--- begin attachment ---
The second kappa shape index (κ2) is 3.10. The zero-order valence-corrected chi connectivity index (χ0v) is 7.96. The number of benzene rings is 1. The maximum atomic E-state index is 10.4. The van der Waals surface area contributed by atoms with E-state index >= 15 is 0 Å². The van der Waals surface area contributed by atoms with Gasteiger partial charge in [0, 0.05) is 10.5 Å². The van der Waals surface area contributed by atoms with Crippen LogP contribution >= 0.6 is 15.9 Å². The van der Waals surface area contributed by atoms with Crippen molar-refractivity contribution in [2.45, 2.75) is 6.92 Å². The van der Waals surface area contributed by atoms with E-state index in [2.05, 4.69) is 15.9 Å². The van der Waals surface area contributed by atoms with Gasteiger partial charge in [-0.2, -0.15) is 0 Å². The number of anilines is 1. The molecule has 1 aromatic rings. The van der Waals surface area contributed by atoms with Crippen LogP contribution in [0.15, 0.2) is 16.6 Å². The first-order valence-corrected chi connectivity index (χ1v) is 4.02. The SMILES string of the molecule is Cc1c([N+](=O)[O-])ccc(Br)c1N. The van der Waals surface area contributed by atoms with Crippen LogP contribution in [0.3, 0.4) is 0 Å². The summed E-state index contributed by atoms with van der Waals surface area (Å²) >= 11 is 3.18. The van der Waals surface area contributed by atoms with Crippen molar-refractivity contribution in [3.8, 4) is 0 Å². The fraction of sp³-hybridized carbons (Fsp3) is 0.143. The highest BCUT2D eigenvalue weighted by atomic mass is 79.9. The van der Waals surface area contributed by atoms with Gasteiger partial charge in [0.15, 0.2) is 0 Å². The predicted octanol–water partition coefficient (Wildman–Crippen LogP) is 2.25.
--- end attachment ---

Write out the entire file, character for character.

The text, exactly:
The second kappa shape index (κ2) is 3.10. The zero-order valence-corrected chi connectivity index (χ0v) is 7.96. The number of benzene rings is 1. The maximum atomic E-state index is 10.4. The van der Waals surface area contributed by atoms with E-state index >= 15 is 0 Å². The van der Waals surface area contributed by atoms with Gasteiger partial charge in [0, 0.05) is 10.5 Å². The van der Waals surface area contributed by atoms with Crippen LogP contribution >= 0.6 is 15.9 Å². The van der Waals surface area contributed by atoms with Crippen molar-refractivity contribution in [2.45, 2.75) is 6.92 Å². The van der Waals surface area contributed by atoms with E-state index in [2.05, 4.69) is 15.9 Å². The van der Waals surface area contributed by atoms with Gasteiger partial charge in [-0.2, -0.15) is 0 Å². The number of anilines is 1. The molecule has 1 aromatic rings. The van der Waals surface area contributed by atoms with Crippen LogP contribution in [0.15, 0.2) is 16.6 Å². The first-order valence-corrected chi connectivity index (χ1v) is 4.02. The SMILES string of the molecule is Cc1c([N+](=O)[O-])ccc(Br)c1N. The van der Waals surface area contributed by atoms with Crippen LogP contribution in [0.3, 0.4) is 0 Å². The summed E-state index contributed by atoms with van der Waals surface area (Å²) >= 11 is 3.18. The van der Waals surface area contributed by atoms with Crippen molar-refractivity contribution in [3.8, 4) is 0 Å². The fraction of sp³-hybridized carbons (Fsp3) is 0.143. The highest BCUT2D eigenvalue weighted by atomic mass is 79.9. The van der Waals surface area contributed by atoms with Gasteiger partial charge in [0.15, 0.2) is 0 Å². The predicted octanol–water partition coefficient (Wildman–Crippen LogP) is 2.25.